What It's Like To Work In A Dedicated Learning And Development Team Model
“You are sold!” My Team Lead and Project Manager, back from onsite, happily announced this in the meeting room. This was almost a year and a half ago… I was still new to the Instructional Design world and was clueless about what it means to work as an Instructional Designer in a dedicated Learning and Development team model.
What’s the big deal? Is there really any difference? I know many people out there who do not know the difference.
That’s why I decided to share my experience through this article. This article is not intended to analyze the merits and demerits of dedicated team vs fixed price business model. It's an attempt to share my journey and experience gained through working in a dedicated team model. Working closely with the client helped me gain customer perspective and learn the nuances of client engagement.
Learning to be patient is the first key, learning to unlearn and then relearn the client way is the second… and the list continues. My experience in a dedicated team model has taught me the most important lesson: Client Engagement is crucial to Customer Satisfaction.
Initially when I got into the team, I had questions like why would a client engage a dedicated Learning and Development team when they can get the same done in a fixed price model? Isn’t that more economical? Then I thought they must be having loads of work to keep us on our toes throughout the year.
I was about to discover the answer to these questions and experience it too.
Working As A Dedicated Team
Our engagement in projects is long term, where requirements are unclear and scope changes frequently. After months of content discussion and storyboarding, we might get to the stage where we have developed initial few screens to showcase the visual strategy for course development and then scrap off the project completely because of some changes in the organization.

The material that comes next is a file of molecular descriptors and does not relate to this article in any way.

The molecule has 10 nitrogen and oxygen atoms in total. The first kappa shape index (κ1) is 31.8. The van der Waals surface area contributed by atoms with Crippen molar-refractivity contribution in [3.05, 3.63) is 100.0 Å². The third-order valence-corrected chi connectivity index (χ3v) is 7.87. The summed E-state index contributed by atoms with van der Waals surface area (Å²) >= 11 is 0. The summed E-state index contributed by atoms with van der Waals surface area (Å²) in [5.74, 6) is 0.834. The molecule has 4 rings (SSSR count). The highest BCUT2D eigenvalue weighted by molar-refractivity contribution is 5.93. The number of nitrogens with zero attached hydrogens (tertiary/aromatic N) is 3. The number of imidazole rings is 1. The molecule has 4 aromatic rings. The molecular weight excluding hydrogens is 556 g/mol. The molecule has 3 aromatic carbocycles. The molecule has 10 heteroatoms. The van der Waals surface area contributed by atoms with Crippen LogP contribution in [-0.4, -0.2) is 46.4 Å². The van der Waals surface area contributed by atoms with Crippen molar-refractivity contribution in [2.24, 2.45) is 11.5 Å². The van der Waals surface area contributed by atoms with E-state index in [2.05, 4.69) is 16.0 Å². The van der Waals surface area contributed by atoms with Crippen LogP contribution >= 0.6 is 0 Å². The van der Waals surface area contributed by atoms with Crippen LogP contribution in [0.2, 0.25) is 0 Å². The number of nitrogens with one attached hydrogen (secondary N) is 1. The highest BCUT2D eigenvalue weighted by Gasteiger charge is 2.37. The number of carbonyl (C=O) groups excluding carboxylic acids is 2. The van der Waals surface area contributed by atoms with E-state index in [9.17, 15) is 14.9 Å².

On the other hand, sometimes, we burn midnight oil to get a training material ready on a short notice or accommodate the client’s request to attend a workshop, which runs over the night (Time Zone differences)!
Typical to a dedicated team model, our client’s own team lacks skills or expertise in specific areas such as Instructional Design, Media, and Development. Their core team comprises a couple of highly experienced Engineers with expertise in business management.
Our role is to work seamlessly as a part of our client's team to manage their end-to-end learning requirements and provide quality, unique, and project-specific solutions. This is the part that I like the most!
Understanding Client’s Expectations
The deeper the involvement, the higher the expectations!
Our client considers us as the Learning and Development experts and believes that their job is to tell us what they want to achieve out of a training. Our job is to lead, inquire, and present solutions for how we will do it, and most importantly the logic behind it! They set the task and we find a way to achieve their goals!
The writing was not so clear on the wall when we began the association. It took me some time to understand client expectations.
Communicating With The Client
The frequency and level of interaction with the client is always high in a dedicated team model. Frequent client interactions made me confident at communicating with them. Initially, I was apprehensive in putting forward my ideas in front of the client. However, soon I began to gain confidence.
I used ‘Counter the ANTs’ technique while entering into a client call. ANTs are Automatic Negative Thoughts that invade your mind with self-doubts and make you nervous. You need to counter the ANTs with the good old LOGIC as soon as the first batch of negative thoughts arrive.
For example, if I have a negative thought that the client will ask me a question and I may not know the answer… I will counter it immediately with the logic… “you know the material in and out and you know why you have used an instructional strategy and that’s all that they can possibly ask!”
‘Countering the ANTs’ is a great technique to overcome nervousness. I taught this to many of my Psychology students, during my teaching days, but never thought that I will use it myself!
While communicating with the client, I always:
- Summarize a discussion to validate my understanding,
- Ask questions if I don’t understand something,
- Use terms and language our client uses, and
- Set expectations before I pull a trick out of my Instructional Designer’s bag.
The mantra is: Listen to the unsaid words... be in complete sync with your client!
Getting A Buy-In
A lot of our time and effort goes into gathering requirements and designing learning solutions for our client. Creating a wonderful presentation with a glorified eLearning strategy is one thing and to present and sustain through the discussion is another feat altogether!
Our client likes us to present learning solutions based on some learning sciences principles or theories. The mantra to get a buy-in is Follow the Logic, Make it Visual, and Always Be Prepared for Questions!
Whenever I am preparing to present a learning solution or training approach to the client, I keep in mind these three questions: